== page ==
Calculation C.G.T.

Insights into what is involved in buying, selling & living in Portugal

Gapital gains tax

This is an article explaining the capital gains tax consequences of selling property that is in an offshore company.

  1. The Situation

  2. Options one and two

  3. Option three and the conclusion

MANY OWNERS of offshore companies, both black and white listed, reach the point where, for any number of reasons, they wish to sell up.

Yet most are uncertain of the capital gains tax consequences of such a sale, particularly since there are a number of different ways to structure the transaction.

While individual proceedings sometimes present unique circumstances, the following example should prove illustrative of most sales. Respective costs and savings ought to be proportional in most cases.

The situation:

Non resident owners selling a property in an offshore company:

  1. In 1992, an offshore company purchases a property in Portugal for 200,000 euros (inflation-adjusted price in 2007). Therefore, both the property and the company are worth 200,000 euros at this point.

  2. In 1999, a non resident couple buys the shares of the company for 300,000 euros. While the company now has a share value of 300,000 euros, the book value of the Property remains 200,000 euros.

  3. In 2003, the company moves its headquarters and effective management (re-domiciliation) from Gibraltar to Delaware. No change in respective values is registered.

  4. In 2007, the owners wish to sell the property/company for 550,000 euros. This can be realised by one of three ways:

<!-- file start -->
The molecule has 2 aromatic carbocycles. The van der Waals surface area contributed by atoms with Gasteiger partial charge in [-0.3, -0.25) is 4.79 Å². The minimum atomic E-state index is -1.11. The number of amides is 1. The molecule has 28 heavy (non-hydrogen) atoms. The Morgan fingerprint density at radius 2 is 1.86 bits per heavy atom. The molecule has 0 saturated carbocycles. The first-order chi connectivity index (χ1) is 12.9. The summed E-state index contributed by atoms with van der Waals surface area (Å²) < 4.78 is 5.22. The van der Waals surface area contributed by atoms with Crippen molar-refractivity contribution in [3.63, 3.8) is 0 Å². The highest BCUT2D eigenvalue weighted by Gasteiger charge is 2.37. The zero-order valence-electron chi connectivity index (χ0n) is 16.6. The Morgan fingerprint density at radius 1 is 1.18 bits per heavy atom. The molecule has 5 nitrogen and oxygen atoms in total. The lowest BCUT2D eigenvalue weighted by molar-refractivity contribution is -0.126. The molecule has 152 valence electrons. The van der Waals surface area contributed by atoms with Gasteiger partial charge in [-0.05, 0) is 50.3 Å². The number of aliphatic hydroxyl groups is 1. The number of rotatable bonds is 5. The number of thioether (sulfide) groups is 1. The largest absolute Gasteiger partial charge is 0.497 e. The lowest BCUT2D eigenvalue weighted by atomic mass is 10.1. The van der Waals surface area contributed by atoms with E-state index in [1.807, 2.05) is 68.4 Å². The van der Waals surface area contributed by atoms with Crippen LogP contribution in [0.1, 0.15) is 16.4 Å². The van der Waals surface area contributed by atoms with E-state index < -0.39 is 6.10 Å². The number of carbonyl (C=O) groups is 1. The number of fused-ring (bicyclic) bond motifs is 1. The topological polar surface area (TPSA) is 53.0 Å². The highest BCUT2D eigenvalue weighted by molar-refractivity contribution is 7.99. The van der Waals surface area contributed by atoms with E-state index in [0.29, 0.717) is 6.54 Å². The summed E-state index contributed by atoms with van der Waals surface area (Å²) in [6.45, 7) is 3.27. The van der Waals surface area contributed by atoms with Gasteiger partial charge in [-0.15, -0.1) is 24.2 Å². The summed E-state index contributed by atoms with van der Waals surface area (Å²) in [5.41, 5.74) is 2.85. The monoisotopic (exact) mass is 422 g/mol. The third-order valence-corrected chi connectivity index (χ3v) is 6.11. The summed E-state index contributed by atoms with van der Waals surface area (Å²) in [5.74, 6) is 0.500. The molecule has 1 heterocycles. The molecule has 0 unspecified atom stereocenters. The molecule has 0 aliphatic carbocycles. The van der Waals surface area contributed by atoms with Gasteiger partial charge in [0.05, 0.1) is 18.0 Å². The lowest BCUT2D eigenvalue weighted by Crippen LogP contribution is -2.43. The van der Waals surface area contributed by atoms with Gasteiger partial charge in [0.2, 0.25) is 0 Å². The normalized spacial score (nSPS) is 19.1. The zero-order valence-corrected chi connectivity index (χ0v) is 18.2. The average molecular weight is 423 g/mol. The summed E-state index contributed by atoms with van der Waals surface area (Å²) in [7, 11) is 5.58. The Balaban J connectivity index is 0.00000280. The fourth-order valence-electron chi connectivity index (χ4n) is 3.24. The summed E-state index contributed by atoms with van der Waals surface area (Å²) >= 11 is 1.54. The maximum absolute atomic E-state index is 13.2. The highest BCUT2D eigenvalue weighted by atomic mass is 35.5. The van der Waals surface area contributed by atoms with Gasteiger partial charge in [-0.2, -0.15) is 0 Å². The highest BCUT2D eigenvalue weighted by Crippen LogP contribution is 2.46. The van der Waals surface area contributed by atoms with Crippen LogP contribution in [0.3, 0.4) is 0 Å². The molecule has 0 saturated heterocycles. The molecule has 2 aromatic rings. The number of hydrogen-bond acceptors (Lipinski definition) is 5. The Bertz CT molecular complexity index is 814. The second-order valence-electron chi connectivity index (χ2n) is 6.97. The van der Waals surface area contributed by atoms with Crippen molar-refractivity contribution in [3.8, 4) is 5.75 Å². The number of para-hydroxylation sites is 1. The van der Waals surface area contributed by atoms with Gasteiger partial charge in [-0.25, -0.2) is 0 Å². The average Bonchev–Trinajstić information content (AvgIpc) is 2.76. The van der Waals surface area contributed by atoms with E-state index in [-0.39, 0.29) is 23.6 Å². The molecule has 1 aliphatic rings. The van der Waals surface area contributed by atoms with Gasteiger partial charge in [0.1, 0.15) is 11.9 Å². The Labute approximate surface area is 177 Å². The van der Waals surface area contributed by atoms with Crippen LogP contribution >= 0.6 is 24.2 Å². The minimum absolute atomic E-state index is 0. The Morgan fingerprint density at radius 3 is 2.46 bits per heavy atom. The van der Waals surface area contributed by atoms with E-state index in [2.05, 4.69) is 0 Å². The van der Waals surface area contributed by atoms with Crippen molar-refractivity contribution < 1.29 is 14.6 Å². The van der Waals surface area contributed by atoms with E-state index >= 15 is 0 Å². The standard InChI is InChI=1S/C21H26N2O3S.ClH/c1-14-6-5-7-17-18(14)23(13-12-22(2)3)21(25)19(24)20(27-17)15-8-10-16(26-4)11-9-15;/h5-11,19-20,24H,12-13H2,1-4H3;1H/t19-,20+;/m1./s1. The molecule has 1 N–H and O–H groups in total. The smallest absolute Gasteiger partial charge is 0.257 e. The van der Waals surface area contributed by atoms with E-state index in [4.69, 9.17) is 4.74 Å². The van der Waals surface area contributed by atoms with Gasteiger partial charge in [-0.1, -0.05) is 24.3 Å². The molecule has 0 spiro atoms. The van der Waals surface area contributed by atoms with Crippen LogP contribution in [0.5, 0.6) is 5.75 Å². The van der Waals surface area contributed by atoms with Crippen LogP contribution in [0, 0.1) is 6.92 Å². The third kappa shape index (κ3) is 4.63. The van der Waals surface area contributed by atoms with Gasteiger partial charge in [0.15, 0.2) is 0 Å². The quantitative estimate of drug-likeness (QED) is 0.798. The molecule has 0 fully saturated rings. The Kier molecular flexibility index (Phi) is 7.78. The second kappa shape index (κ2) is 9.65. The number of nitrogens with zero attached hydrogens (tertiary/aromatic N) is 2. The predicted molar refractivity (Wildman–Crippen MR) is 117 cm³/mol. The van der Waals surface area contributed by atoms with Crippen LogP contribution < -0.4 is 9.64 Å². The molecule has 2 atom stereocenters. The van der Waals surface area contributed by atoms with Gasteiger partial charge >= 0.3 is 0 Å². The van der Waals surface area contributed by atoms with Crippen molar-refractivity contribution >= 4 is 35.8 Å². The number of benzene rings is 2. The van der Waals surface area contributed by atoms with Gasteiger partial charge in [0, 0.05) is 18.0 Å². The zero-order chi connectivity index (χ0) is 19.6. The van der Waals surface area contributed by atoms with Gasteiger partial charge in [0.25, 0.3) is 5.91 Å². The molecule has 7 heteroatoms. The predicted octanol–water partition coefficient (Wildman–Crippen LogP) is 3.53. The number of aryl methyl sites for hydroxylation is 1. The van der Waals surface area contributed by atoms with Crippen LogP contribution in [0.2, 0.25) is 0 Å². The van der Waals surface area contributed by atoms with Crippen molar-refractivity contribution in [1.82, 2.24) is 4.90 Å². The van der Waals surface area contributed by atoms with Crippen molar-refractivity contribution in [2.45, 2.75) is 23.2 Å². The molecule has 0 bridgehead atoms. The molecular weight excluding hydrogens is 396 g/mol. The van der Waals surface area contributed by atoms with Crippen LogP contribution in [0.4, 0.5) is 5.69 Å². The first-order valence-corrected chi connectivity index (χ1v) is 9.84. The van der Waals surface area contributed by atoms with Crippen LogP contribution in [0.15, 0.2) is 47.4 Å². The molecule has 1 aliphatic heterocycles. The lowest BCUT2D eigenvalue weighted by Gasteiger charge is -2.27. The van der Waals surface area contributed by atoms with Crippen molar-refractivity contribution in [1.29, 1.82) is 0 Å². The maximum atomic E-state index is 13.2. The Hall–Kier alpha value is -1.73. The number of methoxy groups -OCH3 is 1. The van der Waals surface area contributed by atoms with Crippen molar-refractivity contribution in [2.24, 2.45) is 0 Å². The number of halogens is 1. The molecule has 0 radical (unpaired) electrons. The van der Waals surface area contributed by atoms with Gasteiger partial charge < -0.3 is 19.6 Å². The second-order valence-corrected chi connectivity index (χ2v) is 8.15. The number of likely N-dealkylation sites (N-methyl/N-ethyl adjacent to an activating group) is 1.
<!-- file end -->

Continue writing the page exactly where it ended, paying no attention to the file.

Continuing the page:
• the company sells the property directly to the buyers;

    • the owners of the Delaware company sell their shares to the buyers or;

    • the Delaware Company is first moved to Portugal, then owners of the Portuguese nominee company sell their shares to the buyers.

  5. Situation

  6. Options one and two

  7. Options three and the conclusion

Tax consequences for buyer and seller

a) The company sells its property

The capital gain on the sale of the property is the net difference between purchase cost (200,000 euros) and sales price (550,000 euros) minus capital improvements in the last five years minus deductible buying and selling costs. This net gain is then taxed at the rate of 25 per cent.

The final result might look something like this:

550,000 euros (sale) – 200,000 euros (purchase) – 15,000 euros (improvements) – 5,000 euros (expenses) = 230,000 euros (net gain) X 25 per cent (non-resident tax rate on sale of property) = 57,500 euros (capital gains tax).

The buyer will also pay the following acquisition taxes of 33,000 euros (municipal tax) + 4,400 euros (stamp duty) = 37,400 euros (total acquisition taxes).

Since it is a Delaware company that is selling the property, then the taxable gain will be to the company. However, it is more than likely that the distribution of these profits to the shareholders will also incur an assessment to owners in the home jurisdiction on these “dividends”.

b) Sale of the shares of the Delaware company

The shares of the Delaware company are sold to the buyer. In accordance with the US-Portugal Tax Treaty (Article 14), this is treated as a sale of property

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